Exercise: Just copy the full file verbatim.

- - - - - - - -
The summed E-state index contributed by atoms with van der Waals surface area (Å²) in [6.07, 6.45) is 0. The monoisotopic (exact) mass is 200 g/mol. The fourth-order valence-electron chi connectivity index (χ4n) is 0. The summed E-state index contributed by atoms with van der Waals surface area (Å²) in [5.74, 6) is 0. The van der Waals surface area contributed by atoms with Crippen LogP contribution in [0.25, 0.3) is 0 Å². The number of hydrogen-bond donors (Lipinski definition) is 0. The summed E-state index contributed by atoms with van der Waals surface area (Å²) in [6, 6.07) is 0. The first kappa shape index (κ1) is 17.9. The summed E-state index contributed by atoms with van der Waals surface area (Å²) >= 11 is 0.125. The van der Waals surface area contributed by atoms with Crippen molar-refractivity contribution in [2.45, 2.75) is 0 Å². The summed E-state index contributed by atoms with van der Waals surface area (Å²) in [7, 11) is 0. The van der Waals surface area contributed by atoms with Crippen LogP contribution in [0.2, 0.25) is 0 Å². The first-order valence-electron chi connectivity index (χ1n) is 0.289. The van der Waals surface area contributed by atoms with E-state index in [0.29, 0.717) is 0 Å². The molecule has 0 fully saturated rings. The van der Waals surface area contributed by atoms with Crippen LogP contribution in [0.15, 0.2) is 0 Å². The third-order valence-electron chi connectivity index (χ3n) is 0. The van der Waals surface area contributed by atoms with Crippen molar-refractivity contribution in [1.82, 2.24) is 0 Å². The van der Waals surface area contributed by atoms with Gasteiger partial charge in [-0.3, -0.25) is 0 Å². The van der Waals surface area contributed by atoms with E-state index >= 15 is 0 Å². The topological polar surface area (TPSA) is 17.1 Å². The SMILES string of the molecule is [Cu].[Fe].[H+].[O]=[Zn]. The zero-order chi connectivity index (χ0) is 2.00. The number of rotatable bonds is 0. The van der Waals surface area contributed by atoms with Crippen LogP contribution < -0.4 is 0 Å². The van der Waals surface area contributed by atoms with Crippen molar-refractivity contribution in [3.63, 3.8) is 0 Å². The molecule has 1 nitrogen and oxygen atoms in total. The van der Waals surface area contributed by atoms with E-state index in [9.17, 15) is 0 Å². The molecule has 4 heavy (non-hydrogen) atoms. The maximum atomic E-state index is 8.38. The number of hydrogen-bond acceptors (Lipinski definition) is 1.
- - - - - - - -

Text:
The summed E-state index contributed by atoms with van der Waals surface area (Å²) in [6.07, 6.45) is 0. The monoisotopic (exact) mass is 200 g/mol. The fourth-order valence-electron chi connectivity index (χ4n) is 0. The summed E-state index contributed by atoms with van der Waals surface area (Å²) in [5.74, 6) is 0. The van der Waals surface area contributed by atoms with Crippen LogP contribution in [0.25, 0.3) is 0 Å². The number of hydrogen-bond donors (Lipinski definition) is 0. The summed E-state index contributed by atoms with van der Waals surface area (Å²) in [6, 6.07) is 0. The first kappa shape index (κ1) is 17.9. The summed E-state index contributed by atoms with van der Waals surface area (Å²) >= 11 is 0.125. The van der Waals surface area contributed by atoms with Crippen molar-refractivity contribution in [2.45, 2.75) is 0 Å². The summed E-state index contributed by atoms with van der Waals surface area (Å²) in [7, 11) is 0. The van der Waals surface area contributed by atoms with Crippen LogP contribution in [0.2, 0.25) is 0 Å². The first-order valence-electron chi connectivity index (χ1n) is 0.289. The van der Waals surface area contributed by atoms with E-state index in [0.29, 0.717) is 0 Å². The molecule has 0 fully saturated rings. The van der Waals surface area contributed by atoms with Crippen LogP contribution in [0.15, 0.2) is 0 Å². The third-order valence-electron chi connectivity index (χ3n) is 0. The van der Waals surface area contributed by atoms with Crippen molar-refractivity contribution in [1.82, 2.24) is 0 Å². The van der Waals surface area contributed by atoms with Gasteiger partial charge in [-0.3, -0.25) is 0 Å². The van der Waals surface area contributed by atoms with E-state index >= 15 is 0 Å². The topological polar surface area (TPSA) is 17.1 Å². The SMILES string of the molecule is [Cu].[Fe].[H+].[O]=[Zn]. The zero-order chi connectivity index (χ0) is 2.00. The number of rotatable bonds is 0. The van der Waals surface area contributed by atoms with Crippen LogP contribution < -0.4 is 0 Å². The van der Waals surface area contributed by atoms with Crippen molar-refractivity contribution in [3.63, 3.8) is 0 Å². The molecule has 1 nitrogen and oxygen atoms in total. The van der Waals surface area contributed by atoms with E-state index in [9.17, 15) is 0 Å². The molecule has 4 heavy (non-hydrogen) atoms. The maximum atomic E-state index is 8.38. The number of hydrogen-bond acceptors (Lipinski definition) is 1.